Advertisement

West German School Systems for The New LÄnder

The reform of the educational system in the former GDR after the German reunification
  • Frank Den Hertog
  • Martin De Jong
Part of the The GeoJournal Library book series (GEJL, volume 74)

Abstract

While the fall of the Berlin Wall in 1989 had wide repercussions around the globe, the effects on Germany have been more pervasive. It was the beginning of a reunification process of the two previously united German states that were separated after World War II, and for which the term ‘family of nations’ seems to be an understatement. In spite of the forty years of separate state existence, and the fact that during those days the two Germanies represented competing political and economic ideologies, both states defined their inhabitants as (the better part of) the German nation. This makes the German project of reunification a unique case for the analyst of institutional transplantation. Fewer than a handful of other examples of divided nations can be given such, North and South Korea, China and Taiwan and perhaps Cyprus, with Turkey and Greece being the respective dominating nations (Taylor & Flint, 2000).

Preview

Unable to display preview. Download preview PDF.

Unable to display preview. Download preview PDF.

References

  1. Behrendt, W.; Knoop, J.; Mannschatz, E., Protz, S., & Sladek, H. (1991) Discussion of School and Educational Reform, European Education, 23(1), 37–50 (published in German as Behrendt, W.; J. Knoop; E. Mannschatz, S. Protz, & H. Sladek. (1990). Schul-und Bildungsreform in der Diskussion. Paedagogische Forschung, 2, 52-62).CrossRefGoogle Scholar
  2. Berdahl, D. (1999). Where the world ended. Re-unification and identity in the German borderland. Berkeley/Los Angeles/London: University of California Press.Google Scholar
  3. Conrad, C, Lechner, M., & Werner, W. (1996). East German fertility after unification: Crisis or adaptation? Population and Development Review, 22(2), 331–358.CrossRefGoogle Scholar
  4. Fischer, B.-P., & Leschinsky, A. (1996). Bildung. In: W. Weidenfeld & K.-R. Korte (Hrsg.). Handbuch der deutschen Einheit. Bonn: Bundeszentrale für politische Bildung.Google Scholar
  5. Gauck, J. (1997). Vergangenheit als Last — Deutsche Erfahrungen mit der Aufarbeitung der kommunistischen Diktatur. In: K.R. Spillmann (Hrsg.). Zeitgeschichtliche Hintergründe aktueller Konflikte VI — Vortragsreihe Sommersemester 1997. Zürcher Beiträge zur Sicherheitspolitik und Konfliktforschung, No. 44, Zurich.Google Scholar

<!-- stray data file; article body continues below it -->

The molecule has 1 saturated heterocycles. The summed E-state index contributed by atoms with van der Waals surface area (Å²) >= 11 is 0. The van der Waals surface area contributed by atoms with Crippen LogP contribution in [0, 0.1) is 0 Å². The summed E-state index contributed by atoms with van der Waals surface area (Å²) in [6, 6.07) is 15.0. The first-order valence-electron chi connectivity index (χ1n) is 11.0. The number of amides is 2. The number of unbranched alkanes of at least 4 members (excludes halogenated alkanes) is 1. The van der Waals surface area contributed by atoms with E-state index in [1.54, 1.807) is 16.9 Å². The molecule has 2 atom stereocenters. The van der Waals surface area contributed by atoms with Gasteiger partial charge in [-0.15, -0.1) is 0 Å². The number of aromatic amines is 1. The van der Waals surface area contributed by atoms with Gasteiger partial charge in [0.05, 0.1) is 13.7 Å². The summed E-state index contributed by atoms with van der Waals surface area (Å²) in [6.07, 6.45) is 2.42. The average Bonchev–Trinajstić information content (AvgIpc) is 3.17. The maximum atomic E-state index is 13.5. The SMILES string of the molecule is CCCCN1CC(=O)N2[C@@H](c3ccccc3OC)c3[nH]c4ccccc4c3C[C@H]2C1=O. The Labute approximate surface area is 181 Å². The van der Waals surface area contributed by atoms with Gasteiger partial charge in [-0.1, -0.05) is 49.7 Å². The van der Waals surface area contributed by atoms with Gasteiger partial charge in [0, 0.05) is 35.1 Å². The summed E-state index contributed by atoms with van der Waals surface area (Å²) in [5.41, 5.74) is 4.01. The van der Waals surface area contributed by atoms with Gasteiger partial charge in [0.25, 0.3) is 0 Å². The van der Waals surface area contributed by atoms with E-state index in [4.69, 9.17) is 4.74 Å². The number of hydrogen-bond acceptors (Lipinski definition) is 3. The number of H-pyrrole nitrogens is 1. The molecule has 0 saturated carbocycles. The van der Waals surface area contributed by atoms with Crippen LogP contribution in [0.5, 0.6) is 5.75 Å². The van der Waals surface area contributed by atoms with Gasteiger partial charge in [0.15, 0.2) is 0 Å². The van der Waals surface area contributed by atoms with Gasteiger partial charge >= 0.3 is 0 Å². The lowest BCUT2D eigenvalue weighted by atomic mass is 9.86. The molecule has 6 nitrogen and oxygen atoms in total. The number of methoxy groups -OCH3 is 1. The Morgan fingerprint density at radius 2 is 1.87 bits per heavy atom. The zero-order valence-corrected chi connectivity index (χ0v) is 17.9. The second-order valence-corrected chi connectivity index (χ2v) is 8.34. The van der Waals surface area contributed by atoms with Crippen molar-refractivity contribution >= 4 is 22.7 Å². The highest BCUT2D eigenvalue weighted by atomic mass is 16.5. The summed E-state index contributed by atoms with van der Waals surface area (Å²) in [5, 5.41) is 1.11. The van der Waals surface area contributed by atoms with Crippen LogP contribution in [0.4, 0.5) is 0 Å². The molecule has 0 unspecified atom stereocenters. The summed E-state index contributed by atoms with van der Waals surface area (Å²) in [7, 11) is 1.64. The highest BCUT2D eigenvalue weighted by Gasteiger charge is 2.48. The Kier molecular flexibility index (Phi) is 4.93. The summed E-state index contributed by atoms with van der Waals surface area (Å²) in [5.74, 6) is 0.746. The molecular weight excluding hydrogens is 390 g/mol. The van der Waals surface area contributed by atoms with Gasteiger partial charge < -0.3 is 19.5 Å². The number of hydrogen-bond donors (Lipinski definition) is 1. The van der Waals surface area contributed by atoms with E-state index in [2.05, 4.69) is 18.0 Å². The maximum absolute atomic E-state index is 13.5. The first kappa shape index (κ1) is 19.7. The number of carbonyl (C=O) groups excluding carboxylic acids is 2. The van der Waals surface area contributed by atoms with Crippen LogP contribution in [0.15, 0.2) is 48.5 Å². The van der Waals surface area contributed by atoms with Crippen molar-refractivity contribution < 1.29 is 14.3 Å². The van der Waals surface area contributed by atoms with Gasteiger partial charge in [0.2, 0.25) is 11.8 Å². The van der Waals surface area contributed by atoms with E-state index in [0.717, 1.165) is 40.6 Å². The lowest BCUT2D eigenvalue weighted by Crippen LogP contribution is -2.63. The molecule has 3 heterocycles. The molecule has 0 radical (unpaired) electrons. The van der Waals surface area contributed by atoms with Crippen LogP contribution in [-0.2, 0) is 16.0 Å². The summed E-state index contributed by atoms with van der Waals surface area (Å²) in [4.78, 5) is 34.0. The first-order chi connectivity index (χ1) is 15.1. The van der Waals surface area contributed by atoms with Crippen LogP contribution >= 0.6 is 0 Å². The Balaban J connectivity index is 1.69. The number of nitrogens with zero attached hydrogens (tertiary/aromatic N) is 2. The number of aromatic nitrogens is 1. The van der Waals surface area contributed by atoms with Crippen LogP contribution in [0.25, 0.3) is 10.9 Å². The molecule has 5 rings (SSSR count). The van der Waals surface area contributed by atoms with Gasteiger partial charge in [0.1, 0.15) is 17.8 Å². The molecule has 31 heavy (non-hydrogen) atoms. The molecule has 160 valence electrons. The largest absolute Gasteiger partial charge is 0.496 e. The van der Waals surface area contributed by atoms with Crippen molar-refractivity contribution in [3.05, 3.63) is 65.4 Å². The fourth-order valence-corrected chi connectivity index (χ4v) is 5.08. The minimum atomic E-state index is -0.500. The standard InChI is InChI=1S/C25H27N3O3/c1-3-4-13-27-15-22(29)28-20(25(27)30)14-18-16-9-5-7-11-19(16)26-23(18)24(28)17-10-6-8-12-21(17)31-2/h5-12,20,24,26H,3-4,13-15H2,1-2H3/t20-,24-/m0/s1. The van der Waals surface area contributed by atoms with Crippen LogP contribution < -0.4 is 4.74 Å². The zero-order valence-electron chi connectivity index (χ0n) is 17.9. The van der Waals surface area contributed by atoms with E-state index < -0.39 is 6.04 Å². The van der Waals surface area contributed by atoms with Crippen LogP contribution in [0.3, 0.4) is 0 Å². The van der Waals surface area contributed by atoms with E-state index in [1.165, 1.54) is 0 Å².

6. Gewerkschaft Erziehung und Wissenschaft Sachsen (GEW Sachsen). (1997). Vereinbarung über die Gestaltung eines sozialvertraglichen Personalabbaus an Grundschulen des Freistaates Sachsen. Leipzig: GEWGoogle Scholar
  7. Hampden-Turner, C, & Trompenaars, A. (1992). The seven cultures of capitalism; value systems for creating wealth in the Unites States, Japan, Germany, France, Britain, Sweden and the Netherlands. New York: Doubleday.Google Scholar
  8. Hechter, M. (1977). Internal colonialism. The Celtic fringe in British development, 1536-1966. Berkeley and Los Angeles: University of California Press.Google Scholar
  9. Hechter, M., & Levi, M. (1979). The comparative analysis of ethnoregional movements. Ethnic and Racial studies. 2(3), pp. 260–274CrossRefGoogle Scholar
  10. Jacoby, W. (2000). Imitation and politics. Redesigning modern Germany. Ithaca and London: Cornell University.Google Scholar
  11. Laufer, H., & Münch, U. (1997). Das föderative System der Bundesrepublik Deutschland. München: Bayerische Landeszentrale für politische Bildungsarbeit.Google Scholar
  12. Mai, U. (1997). Culture shock and identity crisis in East German cities. In A. Öncü & P. Weyland (Eds.) Space, culture and power. New identities in globalizing cities (pp, 75–81). London: Zed Books.Google Scholar
  13. Philipsen, D. (1993). We were the people; Voices from East Germany’s revolutionary autumn of 1989. Durham and London: Duke University Press.Google Scholar
  14. Pötzl, N.F. (2001). Pauken beim Politoffizier. Der Spiegel 34/2001.Google Scholar
  15. Putnam, R.D. (1993). Making democracy work; Civic traditions in modern Italy. Princeton University Press, New Jersey.Google Scholar
  16. Rößler, M. (1999). Sachsen macht Schule. Rede des Sächsischen Staatsministers für Kultus am Bildungskongress Brandenburg am 8. Mai 1999.Google Scholar
  17. Rose, R., & Haerpfer, C. (1996), The impact of a ready-made state: Advantages of East Germans. Glasgow: Centre for Study of Public Policy.Google Scholar
  18. Rust, V.D., & Rust, D. (1995). The unification of German education. New York/London: Garland Publishing.Google Scholar
  19. Schmidt, W. (1992). Lehrerüberprüfungen und Stellenreduzierungen in den neuen Bundesländern. Rahmenbedingungen, Instrumentarien, erste Ergebnisse und Auswirkungen. Pädagogik und Schulalltag, 47(1), 62–78Google Scholar
  20. Statistisches Landesamt Berlin. (1998). Bildung und Kultur. Berlin: Statistisches Landesamt Berlin.Google Scholar
  21. Streitwieser, B. (2000). Pedagogical challenges in Post-Wende East Germany. Oxford Studies in Comparative Education, 10(2)Google Scholar
  22. Taylor, P.J., & Flint C. (2000). Political geography, World-economy, nation-state and locality, Fourth Edition. Harlow: Prentice Hall (Pearson).Google Scholar
  23. Trompenaars, A., & Hampden-Turner, C. (1999). Riding the waves of culture. Mc Graw Hill, New York.Google Scholar
  24. Wagner, W. (1996). Kulturschock Deutschland. Hamburg: Rotbuch Verlag.Google Scholar

Copyright information

© Springer Science+Business Media Dordrecht 2002

Authors and Affiliations

  • Frank Den Hertog
  • Martin De Jong

There are no affiliations available

Personalised recommendations